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Posted: 6/3/2003 4:14:59 PM EDT
I've heard a lot of different "facts" surrounding cast lowers vs. forged lowers, and am wondering what the real story is behind the advantages or disadvantages of each. A gunsmith told me some of Ruger's most toughest guns are cast, but a lot of people say forged is stronger and better. What's the difference in the realm of AR-15 lowers?
Link Posted: 6/3/2003 4:19:53 PM EDT
Do a search on the word "kaboom" on this site. I'm pretty sure every AR you will find that blew up HAD a cast lower.
Link Posted: 6/3/2003 4:34:37 PM EDT
The famous "Kaboom" at http://www.quarterbore.com/ar15m16/ar15kaboom.html is the only one I could find...and that was attributed to "sloppy reloading practices". Didn't see anything about cast. I'm not saying cast isn't weaker (I honestly don't konw). Obviously forged is "prettier" but I was under the impression cast had a few advantages.
Link Posted: 6/3/2003 4:52:39 PM EDT
One big disadvantage of cast is that your resale value will be non existent should you ever decide to sell or trade. The loss in that area will more than offset the higher price of the forged receiver.
Link Posted: 6/3/2003 4:53:28 PM EDT
The metallurgical properties of a forged item are far superior to cast pieces because of uniform crystallization in the metal after being hammered into shape. The metal is denser, stronger and less likely to warp or crack from misuse if it is forged.
Link Posted: 6/4/2003 4:16:07 AM EDT
EXACTLY what he said!!
Link Posted: 6/4/2003 6:27:00 AM EDT
But aren't the Colt SP1's all cast (or most of them)? And they seem to be one of the more popular models on the market.
Link Posted: 6/4/2003 2:41:35 PM EDT
Just because something is popular, it doesn't mean it is good, or better than something else. In all odds, your lower will never blow up, but some like the added safety of forged recievers due to the better quality of the finished steel.
Link Posted: 6/4/2003 2:58:43 PM EDT
As was said, cast lowers can crack. However, unless you seriously abuse your rifle, you will probably never have trouble with one. I always go forged, but I have heard that cast isn't as bad as some make it out to be.
Link Posted: 6/4/2003 5:59:09 PM EDT
I have no personal experience with cast, but I have never heard anything good about cast parts. So I feel like, for my money I want forged.
Link Posted: 6/4/2003 6:02:22 PM EDT
The main reason I'm asking if it's such as big deal is that A. some of the more desirable colt models are cast, and B. asked 2 friends who are x-military and neither has ever seen a forged lower in combat.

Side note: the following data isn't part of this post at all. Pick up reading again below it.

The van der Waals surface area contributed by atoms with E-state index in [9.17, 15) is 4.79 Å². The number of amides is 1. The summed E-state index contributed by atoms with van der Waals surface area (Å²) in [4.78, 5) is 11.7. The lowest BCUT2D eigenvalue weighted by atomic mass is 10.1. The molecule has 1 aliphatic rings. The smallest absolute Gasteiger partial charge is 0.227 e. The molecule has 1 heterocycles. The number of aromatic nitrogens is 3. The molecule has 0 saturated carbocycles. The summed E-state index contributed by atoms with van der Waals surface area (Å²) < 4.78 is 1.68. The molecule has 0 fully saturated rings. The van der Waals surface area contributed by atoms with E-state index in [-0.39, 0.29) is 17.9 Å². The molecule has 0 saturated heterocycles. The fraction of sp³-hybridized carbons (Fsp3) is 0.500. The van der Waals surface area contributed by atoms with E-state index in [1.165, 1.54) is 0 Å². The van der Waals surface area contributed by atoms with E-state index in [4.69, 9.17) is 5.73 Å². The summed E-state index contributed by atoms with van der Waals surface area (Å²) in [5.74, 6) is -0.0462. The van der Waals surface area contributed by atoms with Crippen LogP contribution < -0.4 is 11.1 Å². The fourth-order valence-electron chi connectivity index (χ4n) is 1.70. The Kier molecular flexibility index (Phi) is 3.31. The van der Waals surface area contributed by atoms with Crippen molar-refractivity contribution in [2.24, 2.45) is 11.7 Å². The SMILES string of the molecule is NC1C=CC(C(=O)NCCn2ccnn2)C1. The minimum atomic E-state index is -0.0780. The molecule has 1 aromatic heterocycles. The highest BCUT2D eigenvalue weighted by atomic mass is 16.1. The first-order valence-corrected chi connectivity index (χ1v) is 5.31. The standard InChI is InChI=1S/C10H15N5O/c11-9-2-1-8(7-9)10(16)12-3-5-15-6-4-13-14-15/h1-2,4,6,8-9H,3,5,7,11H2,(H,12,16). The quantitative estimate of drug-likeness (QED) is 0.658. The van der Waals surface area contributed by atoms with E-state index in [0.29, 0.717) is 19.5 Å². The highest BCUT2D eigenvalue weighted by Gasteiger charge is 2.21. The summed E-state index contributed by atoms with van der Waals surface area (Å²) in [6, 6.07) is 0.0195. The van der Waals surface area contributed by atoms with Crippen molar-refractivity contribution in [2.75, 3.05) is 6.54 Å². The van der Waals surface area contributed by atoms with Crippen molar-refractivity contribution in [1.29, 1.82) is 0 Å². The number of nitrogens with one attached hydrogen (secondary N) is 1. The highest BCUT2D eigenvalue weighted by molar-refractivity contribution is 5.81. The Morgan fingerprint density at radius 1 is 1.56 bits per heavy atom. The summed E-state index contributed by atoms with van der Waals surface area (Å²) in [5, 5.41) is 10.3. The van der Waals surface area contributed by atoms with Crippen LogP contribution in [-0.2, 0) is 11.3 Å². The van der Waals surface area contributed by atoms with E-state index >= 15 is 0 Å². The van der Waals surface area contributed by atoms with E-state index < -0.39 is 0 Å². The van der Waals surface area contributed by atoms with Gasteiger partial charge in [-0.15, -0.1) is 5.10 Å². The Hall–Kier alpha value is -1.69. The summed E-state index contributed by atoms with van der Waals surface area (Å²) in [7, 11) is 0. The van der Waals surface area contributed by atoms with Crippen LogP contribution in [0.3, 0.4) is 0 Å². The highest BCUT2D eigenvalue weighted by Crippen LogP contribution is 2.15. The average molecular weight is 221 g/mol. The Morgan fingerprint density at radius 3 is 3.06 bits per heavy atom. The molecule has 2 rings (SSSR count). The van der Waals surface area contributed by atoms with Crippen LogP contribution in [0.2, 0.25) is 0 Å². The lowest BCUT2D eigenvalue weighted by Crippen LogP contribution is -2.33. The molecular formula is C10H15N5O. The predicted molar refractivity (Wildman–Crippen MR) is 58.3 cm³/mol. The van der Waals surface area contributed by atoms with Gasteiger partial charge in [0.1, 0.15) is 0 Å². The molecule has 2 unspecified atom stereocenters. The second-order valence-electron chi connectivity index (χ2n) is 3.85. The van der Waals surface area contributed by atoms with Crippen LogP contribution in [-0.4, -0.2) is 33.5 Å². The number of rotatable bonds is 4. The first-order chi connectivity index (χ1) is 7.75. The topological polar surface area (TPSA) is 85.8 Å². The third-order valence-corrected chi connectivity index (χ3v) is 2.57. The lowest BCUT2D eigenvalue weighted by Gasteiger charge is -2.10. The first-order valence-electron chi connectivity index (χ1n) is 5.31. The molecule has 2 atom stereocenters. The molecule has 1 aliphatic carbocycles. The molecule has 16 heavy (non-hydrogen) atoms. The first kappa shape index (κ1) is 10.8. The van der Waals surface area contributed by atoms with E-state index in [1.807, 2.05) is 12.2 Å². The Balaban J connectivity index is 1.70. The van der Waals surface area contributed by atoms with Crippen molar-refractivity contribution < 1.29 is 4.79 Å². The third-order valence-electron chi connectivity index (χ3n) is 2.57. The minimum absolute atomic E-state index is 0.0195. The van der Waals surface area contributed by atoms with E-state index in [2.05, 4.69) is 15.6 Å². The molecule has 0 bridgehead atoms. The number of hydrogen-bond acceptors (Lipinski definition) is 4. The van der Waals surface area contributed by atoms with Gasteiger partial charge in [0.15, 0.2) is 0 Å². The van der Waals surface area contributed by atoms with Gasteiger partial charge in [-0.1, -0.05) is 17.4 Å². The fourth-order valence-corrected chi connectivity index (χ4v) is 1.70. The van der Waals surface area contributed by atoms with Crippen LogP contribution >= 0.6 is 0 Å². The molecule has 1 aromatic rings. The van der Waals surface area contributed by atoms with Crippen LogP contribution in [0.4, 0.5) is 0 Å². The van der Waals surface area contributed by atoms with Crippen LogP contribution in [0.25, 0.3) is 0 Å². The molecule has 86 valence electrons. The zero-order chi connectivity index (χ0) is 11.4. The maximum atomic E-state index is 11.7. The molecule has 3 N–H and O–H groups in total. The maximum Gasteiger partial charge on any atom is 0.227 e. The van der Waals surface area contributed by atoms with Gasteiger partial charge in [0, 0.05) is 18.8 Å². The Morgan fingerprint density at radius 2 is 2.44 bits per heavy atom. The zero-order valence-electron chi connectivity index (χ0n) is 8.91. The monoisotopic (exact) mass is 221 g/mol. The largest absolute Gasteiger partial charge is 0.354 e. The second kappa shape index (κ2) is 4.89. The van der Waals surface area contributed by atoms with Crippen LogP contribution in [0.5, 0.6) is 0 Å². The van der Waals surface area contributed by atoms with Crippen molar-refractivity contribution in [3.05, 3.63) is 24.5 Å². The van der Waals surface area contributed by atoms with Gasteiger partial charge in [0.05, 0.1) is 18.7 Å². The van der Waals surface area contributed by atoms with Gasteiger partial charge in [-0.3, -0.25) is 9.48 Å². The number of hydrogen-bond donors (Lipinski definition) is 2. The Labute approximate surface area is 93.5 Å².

Link Posted: 6/4/2003 6:20:02 PM EDT
I think your "x-military friends" have badly misinformed you. I dont think colt makes anything with cast parts. There are only a few companies that make cast ARs, and they are considered kind of entry level. Would you spend your hard earned money on a car that the salesman said might explode on the testdrive? I dont know, you might be the kind of guy that likes to maybe, jump on a pogo stick naked. But I like safety.
Link Posted: 6/4/2003 6:24:05 PM EDT
Link Posted: 6/4/2003 10:28:25 PM EDT
"Do a search on the word "kaboom" on this site. I'm pretty sure every AR you will find that blew up HAD a cast lower." Cast lowers will not cause a "kaboom", nor will forged lowers still be usable after one. "Kabooms" are caused by either a case rupture or firing out of battery (high primer). A "kaboom" that would damage a cast lower would also damage the rest of the rifle, and a forged lower, too, to the point that it is not repairable. A few cast lowers have had internal defects that caused problem. Some of the Olympic Arms cast lowers had problems due to machining defects. That was later corrected, and they will replace defective ones. I have seen a lot of Essential Arms cast lowers, and talked to guys that had them, and not once have I heard of any problems due to these cast lowers.
Link Posted: 6/4/2003 10:56:38 PM EDT
It is difficult to believe that a cast aluminum alloy reciver would be less strong or less reliable than the plastic receivers in use. Plastic and cast alumium both seem strong enough for the stresses of the AR. Let's see some proof: tensile strength, load strength, ie. actual numbers instead of all the anecdotal "evidence" based on old wives tales.
Link Posted: 6/5/2003 4:55:46 AM EDT
Originally Posted By Fuego: It is difficult to believe that a cast aluminum alloy reciver would be less strong or less reliable than the plastic receivers in use. Plastic and cast alumium both seem strong enough for the stresses of the AR. Let's see some proof: tensile strength, load strength, ie. actual numbers instead of all the anecdotal "evidence" based on old wives tales.
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I cannot tell if you are pro-cast or pro-forged. All I know is that you should have an opinion of your own and espouse it. If you do not have an opinion, FAKE IT.
Link Posted: 6/5/2003 3:05:46 PM EDT
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